This superb, wide-ranging volume, edited by Nona Willis Aronowitz and published by University of Minnesota Press, gives me the chance to quote again from Willis's 1969 essay on Woodstock, one of the sharpest pieces the New Yorker has ever published: "What cultural revolutionaries do not seem to grasp is that, far from being a grass-roots art form that has been taken over by businessmen, rock itself comes from the commercial exploitation of blues. It is bourgeois at its core, a mass-produced commodity, dependent on advanced technology and therefore on the money controlled by those in power. Its rebelliousness does not imply specific political content; it can be — and has been — criminal, fascistic, and coolly individualistic as well as revolutionary. It can simply be a more pleasurable way of surviving within the system, which is what the pop sensibility has always been about. Certainly that was what Woodstock was about: ignore the bad, groove on the good, hang loose, and let things happen. The truth is that there can't be a revolutionary culture until there is a revolution. In the meantime, we should insist that the capitalists who produce rock concerts offer reasonable service at reasonable prices."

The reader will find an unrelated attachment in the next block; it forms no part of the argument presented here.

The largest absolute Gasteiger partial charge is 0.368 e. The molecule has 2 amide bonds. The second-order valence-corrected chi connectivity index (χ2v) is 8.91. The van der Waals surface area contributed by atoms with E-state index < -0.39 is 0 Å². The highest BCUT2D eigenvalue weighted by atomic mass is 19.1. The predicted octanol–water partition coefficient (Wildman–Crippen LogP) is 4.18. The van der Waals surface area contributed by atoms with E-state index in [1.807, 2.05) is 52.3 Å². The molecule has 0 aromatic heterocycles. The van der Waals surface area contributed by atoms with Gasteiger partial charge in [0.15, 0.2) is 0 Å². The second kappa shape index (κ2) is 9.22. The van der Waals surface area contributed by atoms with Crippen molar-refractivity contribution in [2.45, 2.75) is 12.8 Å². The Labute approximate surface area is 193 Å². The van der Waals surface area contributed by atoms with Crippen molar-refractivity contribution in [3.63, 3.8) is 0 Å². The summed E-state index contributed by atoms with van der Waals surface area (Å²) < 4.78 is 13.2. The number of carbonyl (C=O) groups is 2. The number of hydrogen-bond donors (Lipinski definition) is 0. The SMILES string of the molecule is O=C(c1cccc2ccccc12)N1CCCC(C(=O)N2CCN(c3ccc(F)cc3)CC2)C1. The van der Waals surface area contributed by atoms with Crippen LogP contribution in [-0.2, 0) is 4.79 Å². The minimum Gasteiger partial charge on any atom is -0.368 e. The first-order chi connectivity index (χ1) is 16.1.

September 12, 2014 | Permalink
A Kyle Gann list of American symphonies got me thinking about my own favorites in the genre. Certainly, I'd second many of Kyle's choices. Two additions: William Levi Dawson's Negro Folk Symphony, a neglected delight, and the piercing Symphony (1962) of Irving Fine, whose centenary will arrive at the end of the year. (Contrary to the caption in the YouTube upload above, Fine himself is the conductor.)
August 02, 2014 | Permalink
My thoughtful husband alerted me to the fact that on a recent episode of the Victorian-Gothic series Penny Dreadful the Wild West character played by Josh Hartnett is so overcome by the strains of Tristan und Isolde, not to mention several glasses of absinthe, that he is inspired to begin making out with none other than Dorian Gray (portrayed by Reeve Carney, previously a singing Spider-Man). "I'd ask if you had heard of Wagner," Gray asks, "but you'd pretend you hadn't." Opera Fresh has more coverage of the show's saucy operatic goings-on.